China is investigating a Canadian couple on suspicion of stealing state secrets, one week after Canada accused Beijing of cyber hacking.
The Xinhua news agency says Kevin and Julia Dawn Garratt are "under investigation for suspected theft of state secrets about China's military and national defense research."
A statement from China's Foreign Ministry said the couple were also suspected of "engaging in activities that endanger China's national security." Neither statement elaborated on the charges.
The Garratts operated a Western-style coffee shop in Dandong, a Chinese city that borders North Korea and that is believed to host a Chinese military base.
The French news agency, AFP, reported the couple are Christian activists who told a Canadian church last year that they were "trying to reach North Korea with God, with Jesus and practical assistance."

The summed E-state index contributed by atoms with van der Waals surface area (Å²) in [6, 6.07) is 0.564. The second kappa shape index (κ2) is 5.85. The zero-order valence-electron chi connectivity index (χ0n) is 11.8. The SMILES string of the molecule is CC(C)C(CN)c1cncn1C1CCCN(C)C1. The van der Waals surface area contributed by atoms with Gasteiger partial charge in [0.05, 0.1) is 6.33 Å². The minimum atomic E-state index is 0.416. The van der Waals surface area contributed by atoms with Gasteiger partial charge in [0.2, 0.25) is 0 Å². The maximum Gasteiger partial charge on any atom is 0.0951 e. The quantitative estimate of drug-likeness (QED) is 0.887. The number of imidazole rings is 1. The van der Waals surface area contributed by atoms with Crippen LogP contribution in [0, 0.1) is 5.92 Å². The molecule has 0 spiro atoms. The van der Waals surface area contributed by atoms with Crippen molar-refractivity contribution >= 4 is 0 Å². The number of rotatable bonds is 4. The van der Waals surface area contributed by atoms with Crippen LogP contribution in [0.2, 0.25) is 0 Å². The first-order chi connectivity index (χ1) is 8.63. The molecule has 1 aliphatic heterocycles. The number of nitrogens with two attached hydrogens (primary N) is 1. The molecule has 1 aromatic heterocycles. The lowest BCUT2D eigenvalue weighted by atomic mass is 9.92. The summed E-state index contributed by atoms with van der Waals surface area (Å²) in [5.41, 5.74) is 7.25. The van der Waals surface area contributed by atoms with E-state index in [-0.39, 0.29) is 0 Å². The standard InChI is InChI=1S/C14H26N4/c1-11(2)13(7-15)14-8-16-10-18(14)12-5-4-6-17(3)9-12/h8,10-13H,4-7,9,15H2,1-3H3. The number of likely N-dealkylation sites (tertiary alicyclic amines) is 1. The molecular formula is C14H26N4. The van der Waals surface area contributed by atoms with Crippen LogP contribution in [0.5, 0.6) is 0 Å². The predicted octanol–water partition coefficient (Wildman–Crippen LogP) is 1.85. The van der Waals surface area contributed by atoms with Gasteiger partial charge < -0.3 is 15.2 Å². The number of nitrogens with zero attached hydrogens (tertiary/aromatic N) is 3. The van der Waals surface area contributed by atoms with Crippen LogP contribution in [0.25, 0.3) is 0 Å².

Christian missionaries frequently use Dandong as a waypoint when secretly crossing the border into North Korea or helping North Koreans who sneak out of their country.
North Korea views missionaries as spies and frequently detains or deports them. It is unclear whether Beijing is also preparing to do the same. In China, stealing state secrets is punishable with the death penalty.
The Garratts' son, Simeon, who lives in Canada, told news outlets that he believes Chinese authorities have made up the charges, though he does not know why this would be the case.
The Canadian Embassy said it is aware of the reports, is looking into the matter, and stands ready to assist if possible.
The accusations come just a week after Canada said a "Chinese state-sponsored actor" hacked into the website of the National Research Council, the country's top research and development organization.
China's government angrily dismissed the charges as "groundless."
Some information for this report was provided by AP, AFP and Reuters